Evan Turner was chosen by the Sixers at No. 2. (Icon SMI)
By Ryan Feldman
Friday, June 25, 2010
As always, the NBA Draft brought a lot of surprises. Some players got taken earlier than expected and some players got taken later than expected or not at all. Some teams made great decisions and some made poor decisions.
Here are my thoughts from the 2010 NBA Draft:
The first five picks went to form, so there were no surprises there. The Sixers and Nets showed that Evan Turner and Derrick Favors, respectively, were their targets all along, despite rumors that they were looking to trade or take someone else there. The T-Wolves were extremely happy to get Wesley Johnson. The Kings took the best player available, their future center, in DeMarcus Cousins.
The draft really started at No. 6 when the Warriors chose Ekpe Udoh. The Warriors have a history of drafting big men that turn out to be major busts, and this could be more of the same. Udoh is a good defender but he doesn't have the potential of other players. They could have easily gone for the safer pick with Greg Monroe or even Al-Farouq Aminu, but they took a risk with Udoh.
That started a ripple effect. Monroe slid to the Pistons at No. 7. Detroit was ecstatic about that. If they didn't get Cousins, Monroe was their ideal pick. He gives the Pistons their first legit big man in a while. The Clippers were happy that Aminu fell to them at No. 8. He was their target all along. He will fit in well and give the Clippers that small forward they were missing.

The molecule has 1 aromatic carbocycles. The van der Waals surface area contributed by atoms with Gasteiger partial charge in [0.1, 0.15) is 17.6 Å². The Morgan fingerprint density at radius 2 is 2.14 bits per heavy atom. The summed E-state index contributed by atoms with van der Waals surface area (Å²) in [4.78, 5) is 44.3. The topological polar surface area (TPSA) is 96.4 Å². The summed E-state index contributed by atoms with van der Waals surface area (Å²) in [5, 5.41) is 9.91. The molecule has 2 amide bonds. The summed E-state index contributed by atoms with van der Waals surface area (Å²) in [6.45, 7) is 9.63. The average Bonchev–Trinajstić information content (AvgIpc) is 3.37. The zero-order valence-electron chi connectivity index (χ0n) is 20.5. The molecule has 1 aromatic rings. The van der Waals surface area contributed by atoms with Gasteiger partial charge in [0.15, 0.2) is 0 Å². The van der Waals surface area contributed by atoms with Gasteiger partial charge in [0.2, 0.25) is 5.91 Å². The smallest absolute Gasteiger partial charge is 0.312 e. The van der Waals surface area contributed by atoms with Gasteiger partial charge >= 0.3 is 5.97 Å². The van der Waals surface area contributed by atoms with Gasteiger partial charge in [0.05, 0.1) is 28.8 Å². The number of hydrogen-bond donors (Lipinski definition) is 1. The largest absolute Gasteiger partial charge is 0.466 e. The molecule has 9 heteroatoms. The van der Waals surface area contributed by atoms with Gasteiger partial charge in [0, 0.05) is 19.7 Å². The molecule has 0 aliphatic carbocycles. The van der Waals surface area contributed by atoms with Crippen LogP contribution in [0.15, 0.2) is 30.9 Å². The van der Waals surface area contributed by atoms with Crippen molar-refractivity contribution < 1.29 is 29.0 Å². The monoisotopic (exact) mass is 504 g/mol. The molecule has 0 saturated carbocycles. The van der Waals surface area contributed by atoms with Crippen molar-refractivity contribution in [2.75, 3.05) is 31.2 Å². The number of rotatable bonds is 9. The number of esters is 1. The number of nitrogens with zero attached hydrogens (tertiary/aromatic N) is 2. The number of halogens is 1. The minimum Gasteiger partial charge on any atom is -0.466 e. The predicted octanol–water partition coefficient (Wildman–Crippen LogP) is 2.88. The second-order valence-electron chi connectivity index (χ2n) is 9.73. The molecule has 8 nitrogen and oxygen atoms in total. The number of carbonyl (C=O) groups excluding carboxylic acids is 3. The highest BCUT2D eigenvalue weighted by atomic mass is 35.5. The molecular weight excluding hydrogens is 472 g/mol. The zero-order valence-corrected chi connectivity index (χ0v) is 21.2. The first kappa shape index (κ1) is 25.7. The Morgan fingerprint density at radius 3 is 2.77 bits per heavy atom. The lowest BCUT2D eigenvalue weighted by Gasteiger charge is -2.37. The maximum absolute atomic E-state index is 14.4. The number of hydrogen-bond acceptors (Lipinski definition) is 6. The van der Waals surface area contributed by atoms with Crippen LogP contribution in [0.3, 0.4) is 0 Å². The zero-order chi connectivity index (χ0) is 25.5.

The Clippers also grabbed two quality guards in Eric Bledsoe and Willie warren. They're hoping at least one of them turns into a quality pure point guard.
The Jazz made a minor surprise by taking Gordon Hayward at No. 9. It's not that Hayward wasn't worthy of a top-10 pick, but many thought Luke Babbitt or Ed Davis would be their target.
With Davis still on the board, it seemed obvious the Pacers would take him. But the Pacers never do what everyone expects them to do. Instead, they took Paul George. This was a terrific choice for the Pacers. George is a small forward like Danny Granger, but maybe the Pacers can find a way to put one of them at shooting guard in a big lineup or power forward in a small lineup. George is going to be a stud in a few years. If the Pacers opt to trade Granger, George can replace him. Small forward wasn't a need for the Pacers, so this pick is a bit puzzling, but George has a ton of upside.